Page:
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Author Topic: 2m Antenna height and distance  (Read 2326 times)
ONAIR
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Posts: 1747




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« on: January 08, 2008, 10:17:26 PM »

   Best to go as high as possible.  Use LMR-400 for long runs.
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K9KJM
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Posts: 2415




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« Reply #1 on: January 08, 2008, 10:32:09 PM »

Yes. Your antenna is too low and too far away.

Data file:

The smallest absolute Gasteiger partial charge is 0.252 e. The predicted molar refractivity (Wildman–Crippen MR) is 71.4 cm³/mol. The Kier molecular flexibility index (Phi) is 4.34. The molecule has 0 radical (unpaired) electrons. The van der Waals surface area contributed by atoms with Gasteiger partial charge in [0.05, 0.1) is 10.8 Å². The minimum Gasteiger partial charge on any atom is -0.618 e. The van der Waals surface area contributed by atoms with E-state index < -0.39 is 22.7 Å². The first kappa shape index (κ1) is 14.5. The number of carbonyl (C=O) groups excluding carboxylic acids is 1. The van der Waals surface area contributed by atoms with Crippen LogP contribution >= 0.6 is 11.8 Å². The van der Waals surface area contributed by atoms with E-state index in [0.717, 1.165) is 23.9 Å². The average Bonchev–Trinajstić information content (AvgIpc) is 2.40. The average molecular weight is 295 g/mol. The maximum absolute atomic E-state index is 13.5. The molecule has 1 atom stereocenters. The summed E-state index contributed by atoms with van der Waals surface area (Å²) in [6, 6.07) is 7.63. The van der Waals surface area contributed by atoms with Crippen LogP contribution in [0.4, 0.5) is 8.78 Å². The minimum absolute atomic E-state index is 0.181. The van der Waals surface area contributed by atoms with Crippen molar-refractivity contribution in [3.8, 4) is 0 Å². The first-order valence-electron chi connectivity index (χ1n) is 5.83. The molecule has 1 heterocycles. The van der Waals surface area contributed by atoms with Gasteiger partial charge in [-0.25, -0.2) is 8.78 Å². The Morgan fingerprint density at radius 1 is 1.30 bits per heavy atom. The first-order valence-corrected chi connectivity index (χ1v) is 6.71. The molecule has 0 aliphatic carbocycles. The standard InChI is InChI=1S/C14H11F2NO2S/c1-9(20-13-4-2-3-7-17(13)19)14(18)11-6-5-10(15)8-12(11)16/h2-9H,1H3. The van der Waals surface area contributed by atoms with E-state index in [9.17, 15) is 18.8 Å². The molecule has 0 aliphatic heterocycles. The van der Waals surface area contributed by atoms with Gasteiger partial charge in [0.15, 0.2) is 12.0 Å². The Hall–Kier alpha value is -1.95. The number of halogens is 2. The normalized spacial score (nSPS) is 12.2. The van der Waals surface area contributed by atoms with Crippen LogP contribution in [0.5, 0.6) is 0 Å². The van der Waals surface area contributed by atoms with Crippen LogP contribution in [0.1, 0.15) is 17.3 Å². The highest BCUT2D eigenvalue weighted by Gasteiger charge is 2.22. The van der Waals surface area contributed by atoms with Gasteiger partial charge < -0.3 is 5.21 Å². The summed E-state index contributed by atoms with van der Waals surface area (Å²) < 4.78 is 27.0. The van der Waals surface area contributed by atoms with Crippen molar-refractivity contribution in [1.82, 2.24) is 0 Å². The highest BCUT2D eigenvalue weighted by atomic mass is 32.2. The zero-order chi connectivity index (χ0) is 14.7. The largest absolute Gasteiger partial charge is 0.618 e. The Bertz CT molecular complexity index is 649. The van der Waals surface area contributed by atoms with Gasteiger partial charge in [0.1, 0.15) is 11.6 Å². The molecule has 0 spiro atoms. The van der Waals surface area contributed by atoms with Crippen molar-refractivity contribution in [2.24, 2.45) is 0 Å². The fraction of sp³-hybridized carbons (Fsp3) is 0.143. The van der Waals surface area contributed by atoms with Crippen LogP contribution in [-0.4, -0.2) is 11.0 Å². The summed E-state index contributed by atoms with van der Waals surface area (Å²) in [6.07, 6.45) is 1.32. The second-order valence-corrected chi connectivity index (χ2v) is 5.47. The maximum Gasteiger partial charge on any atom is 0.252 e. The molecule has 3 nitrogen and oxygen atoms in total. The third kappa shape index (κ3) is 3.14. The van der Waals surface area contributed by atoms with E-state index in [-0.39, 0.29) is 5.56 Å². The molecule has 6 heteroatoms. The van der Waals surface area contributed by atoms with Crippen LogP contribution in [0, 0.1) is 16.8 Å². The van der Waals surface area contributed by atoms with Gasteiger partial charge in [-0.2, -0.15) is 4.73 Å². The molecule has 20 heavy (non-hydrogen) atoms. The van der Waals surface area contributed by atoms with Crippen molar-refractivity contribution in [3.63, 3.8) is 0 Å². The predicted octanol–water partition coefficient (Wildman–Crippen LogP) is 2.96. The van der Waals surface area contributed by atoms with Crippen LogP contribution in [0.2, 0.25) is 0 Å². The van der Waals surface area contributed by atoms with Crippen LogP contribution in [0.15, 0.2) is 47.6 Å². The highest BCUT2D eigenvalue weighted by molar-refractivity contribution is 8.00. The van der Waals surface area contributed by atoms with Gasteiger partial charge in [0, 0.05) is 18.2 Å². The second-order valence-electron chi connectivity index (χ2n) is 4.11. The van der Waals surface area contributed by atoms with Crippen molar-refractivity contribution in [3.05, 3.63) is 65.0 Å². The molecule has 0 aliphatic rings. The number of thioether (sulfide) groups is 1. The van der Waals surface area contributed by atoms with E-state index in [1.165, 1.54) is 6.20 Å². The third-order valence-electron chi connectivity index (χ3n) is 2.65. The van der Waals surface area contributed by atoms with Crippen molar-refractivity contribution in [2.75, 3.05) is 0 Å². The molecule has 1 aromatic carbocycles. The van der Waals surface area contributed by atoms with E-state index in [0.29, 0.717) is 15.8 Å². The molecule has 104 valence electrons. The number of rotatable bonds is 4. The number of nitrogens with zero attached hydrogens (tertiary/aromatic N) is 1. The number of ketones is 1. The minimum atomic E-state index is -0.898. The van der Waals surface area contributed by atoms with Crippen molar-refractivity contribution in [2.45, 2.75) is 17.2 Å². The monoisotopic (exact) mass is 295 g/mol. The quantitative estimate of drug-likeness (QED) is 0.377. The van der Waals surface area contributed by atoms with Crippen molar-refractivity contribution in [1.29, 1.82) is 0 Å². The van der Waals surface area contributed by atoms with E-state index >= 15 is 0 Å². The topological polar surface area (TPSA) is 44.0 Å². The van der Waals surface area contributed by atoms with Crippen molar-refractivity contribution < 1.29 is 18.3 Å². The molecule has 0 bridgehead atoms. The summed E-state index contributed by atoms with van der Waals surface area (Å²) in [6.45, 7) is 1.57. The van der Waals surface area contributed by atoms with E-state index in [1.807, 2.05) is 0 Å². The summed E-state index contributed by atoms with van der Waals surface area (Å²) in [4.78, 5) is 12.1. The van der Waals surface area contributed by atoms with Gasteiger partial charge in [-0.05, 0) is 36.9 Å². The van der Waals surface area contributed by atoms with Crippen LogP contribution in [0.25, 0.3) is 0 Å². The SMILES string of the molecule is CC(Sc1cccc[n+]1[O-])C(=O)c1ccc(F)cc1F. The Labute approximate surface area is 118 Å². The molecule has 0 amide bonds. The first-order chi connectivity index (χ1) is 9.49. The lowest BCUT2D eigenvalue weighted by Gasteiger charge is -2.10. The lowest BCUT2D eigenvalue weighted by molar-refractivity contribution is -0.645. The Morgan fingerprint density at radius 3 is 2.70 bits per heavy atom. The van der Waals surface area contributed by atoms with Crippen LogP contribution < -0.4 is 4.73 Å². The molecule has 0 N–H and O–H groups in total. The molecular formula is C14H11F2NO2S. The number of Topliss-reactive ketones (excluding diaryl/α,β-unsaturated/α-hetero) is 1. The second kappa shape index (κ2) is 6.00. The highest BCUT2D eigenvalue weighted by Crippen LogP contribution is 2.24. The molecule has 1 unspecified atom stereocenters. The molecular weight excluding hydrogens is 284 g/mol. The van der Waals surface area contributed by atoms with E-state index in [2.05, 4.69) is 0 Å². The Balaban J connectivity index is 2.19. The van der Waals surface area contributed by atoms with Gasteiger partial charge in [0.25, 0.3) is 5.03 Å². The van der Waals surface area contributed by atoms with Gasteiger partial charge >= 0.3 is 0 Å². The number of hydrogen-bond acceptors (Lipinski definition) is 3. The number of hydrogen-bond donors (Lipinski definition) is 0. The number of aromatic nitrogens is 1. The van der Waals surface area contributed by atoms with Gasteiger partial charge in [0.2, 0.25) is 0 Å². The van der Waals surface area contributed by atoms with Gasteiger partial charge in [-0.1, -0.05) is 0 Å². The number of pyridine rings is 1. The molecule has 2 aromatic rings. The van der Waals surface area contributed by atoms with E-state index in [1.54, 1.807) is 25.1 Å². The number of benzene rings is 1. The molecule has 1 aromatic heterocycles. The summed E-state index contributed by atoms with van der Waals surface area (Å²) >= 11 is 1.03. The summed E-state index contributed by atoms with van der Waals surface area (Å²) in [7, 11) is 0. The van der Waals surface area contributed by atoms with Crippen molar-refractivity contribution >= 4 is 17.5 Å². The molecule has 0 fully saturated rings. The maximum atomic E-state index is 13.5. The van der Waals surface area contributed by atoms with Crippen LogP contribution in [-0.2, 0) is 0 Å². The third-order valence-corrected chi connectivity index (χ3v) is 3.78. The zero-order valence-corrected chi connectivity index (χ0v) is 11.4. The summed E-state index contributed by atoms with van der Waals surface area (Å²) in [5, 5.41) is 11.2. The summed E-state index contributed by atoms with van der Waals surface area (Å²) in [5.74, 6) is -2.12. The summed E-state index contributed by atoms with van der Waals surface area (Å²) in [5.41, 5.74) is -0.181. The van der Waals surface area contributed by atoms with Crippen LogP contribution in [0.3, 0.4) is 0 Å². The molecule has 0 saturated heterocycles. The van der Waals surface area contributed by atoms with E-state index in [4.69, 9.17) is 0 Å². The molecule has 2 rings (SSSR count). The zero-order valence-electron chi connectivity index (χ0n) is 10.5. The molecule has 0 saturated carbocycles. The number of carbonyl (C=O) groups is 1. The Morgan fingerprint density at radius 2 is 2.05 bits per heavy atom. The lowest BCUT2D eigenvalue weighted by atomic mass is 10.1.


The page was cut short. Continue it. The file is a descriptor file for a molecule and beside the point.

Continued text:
Try keep the coax feedline as short as possible, And get the antenna as high as possible.

Rule of thumb for VHF/UHF coax lengths:
RG-58, RG-8X types, 20-25 or so feet.
RG-213 types, 40 or so feet.
LMR-400, Up to around 75 or so feet.
For any longer runs of coax you really need to get some good used Heliax, Or some "spool ends" of surplus cable TV trunkline, OR consider "remote" operation by putting the radio part of most modern day mobil type radios right at the base of the antenna, And mounting the control head at your operating position. Interconnect the two with something like CAT 5 wire, Thereby keeping the coax run nice and short.

Sure, You could run lots longer lengths than above, Lots of hams do. AND they also HAVE NO IDEA of how many signals they are MISSING out on!!!!!
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GHDUTCH
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Posts: 8




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« Reply #2 on: January 08, 2008, 04:29:44 AM »